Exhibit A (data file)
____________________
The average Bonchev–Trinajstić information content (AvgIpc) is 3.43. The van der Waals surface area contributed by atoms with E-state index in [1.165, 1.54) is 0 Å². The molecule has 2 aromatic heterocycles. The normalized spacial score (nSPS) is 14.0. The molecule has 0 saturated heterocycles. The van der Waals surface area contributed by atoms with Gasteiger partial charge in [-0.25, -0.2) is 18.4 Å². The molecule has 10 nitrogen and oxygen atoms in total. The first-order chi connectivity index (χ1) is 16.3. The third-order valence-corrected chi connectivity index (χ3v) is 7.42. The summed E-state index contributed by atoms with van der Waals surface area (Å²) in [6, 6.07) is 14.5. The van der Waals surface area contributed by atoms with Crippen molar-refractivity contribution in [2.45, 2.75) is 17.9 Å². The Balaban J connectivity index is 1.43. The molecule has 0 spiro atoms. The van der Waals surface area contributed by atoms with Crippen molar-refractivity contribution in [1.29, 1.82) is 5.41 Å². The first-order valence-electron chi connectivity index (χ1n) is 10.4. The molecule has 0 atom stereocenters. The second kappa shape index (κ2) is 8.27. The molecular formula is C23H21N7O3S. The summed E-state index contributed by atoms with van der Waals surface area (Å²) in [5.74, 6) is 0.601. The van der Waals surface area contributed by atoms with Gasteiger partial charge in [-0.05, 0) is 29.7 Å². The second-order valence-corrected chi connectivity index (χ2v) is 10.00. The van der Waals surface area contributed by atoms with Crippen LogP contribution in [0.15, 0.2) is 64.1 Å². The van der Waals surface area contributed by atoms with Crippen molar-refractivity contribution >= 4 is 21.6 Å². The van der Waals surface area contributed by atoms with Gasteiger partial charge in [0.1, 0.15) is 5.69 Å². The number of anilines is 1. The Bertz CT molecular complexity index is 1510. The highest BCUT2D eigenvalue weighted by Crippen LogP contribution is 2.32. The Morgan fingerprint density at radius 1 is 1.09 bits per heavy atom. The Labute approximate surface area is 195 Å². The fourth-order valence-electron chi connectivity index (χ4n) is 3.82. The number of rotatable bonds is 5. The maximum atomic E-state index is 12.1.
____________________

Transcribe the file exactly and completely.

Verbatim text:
The average Bonchev–Trinajstić information content (AvgIpc) is 3.43. The van der Waals surface area contributed by atoms with E-state index in [1.165, 1.54) is 0 Å². The molecule has 2 aromatic heterocycles. The normalized spacial score (nSPS) is 14.0. The molecule has 0 saturated heterocycles. The van der Waals surface area contributed by atoms with Gasteiger partial charge in [-0.25, -0.2) is 18.4 Å². The molecule has 10 nitrogen and oxygen atoms in total. The first-order chi connectivity index (χ1) is 16.3. The third-order valence-corrected chi connectivity index (χ3v) is 7.42. The summed E-state index contributed by atoms with van der Waals surface area (Å²) in [6, 6.07) is 14.5. The van der Waals surface area contributed by atoms with Crippen molar-refractivity contribution in [2.45, 2.75) is 17.9 Å². The Balaban J connectivity index is 1.43. The molecule has 0 spiro atoms. The van der Waals surface area contributed by atoms with Crippen molar-refractivity contribution in [1.29, 1.82) is 5.41 Å². The first-order valence-electron chi connectivity index (χ1n) is 10.4. The molecule has 0 atom stereocenters. The second kappa shape index (κ2) is 8.27. The molecular formula is C23H21N7O3S. The summed E-state index contributed by atoms with van der Waals surface area (Å²) in [5.74, 6) is 0.601. The van der Waals surface area contributed by atoms with Gasteiger partial charge in [-0.05, 0) is 29.7 Å². The second-order valence-corrected chi connectivity index (χ2v) is 10.00. The van der Waals surface area contributed by atoms with Crippen LogP contribution in [0.15, 0.2) is 64.1 Å². The van der Waals surface area contributed by atoms with Crippen molar-refractivity contribution >= 4 is 21.6 Å². The van der Waals surface area contributed by atoms with Gasteiger partial charge in [0.1, 0.15) is 5.69 Å². The number of anilines is 1. The Bertz CT molecular complexity index is 1510. The highest BCUT2D eigenvalue weighted by Crippen LogP contribution is 2.32. The Morgan fingerprint density at radius 1 is 1.09 bits per heavy atom. The Labute approximate surface area is 195 Å². The fourth-order valence-electron chi connectivity index (χ4n) is 3.82. The number of rotatable bonds is 5. The maximum atomic E-state index is 12.1.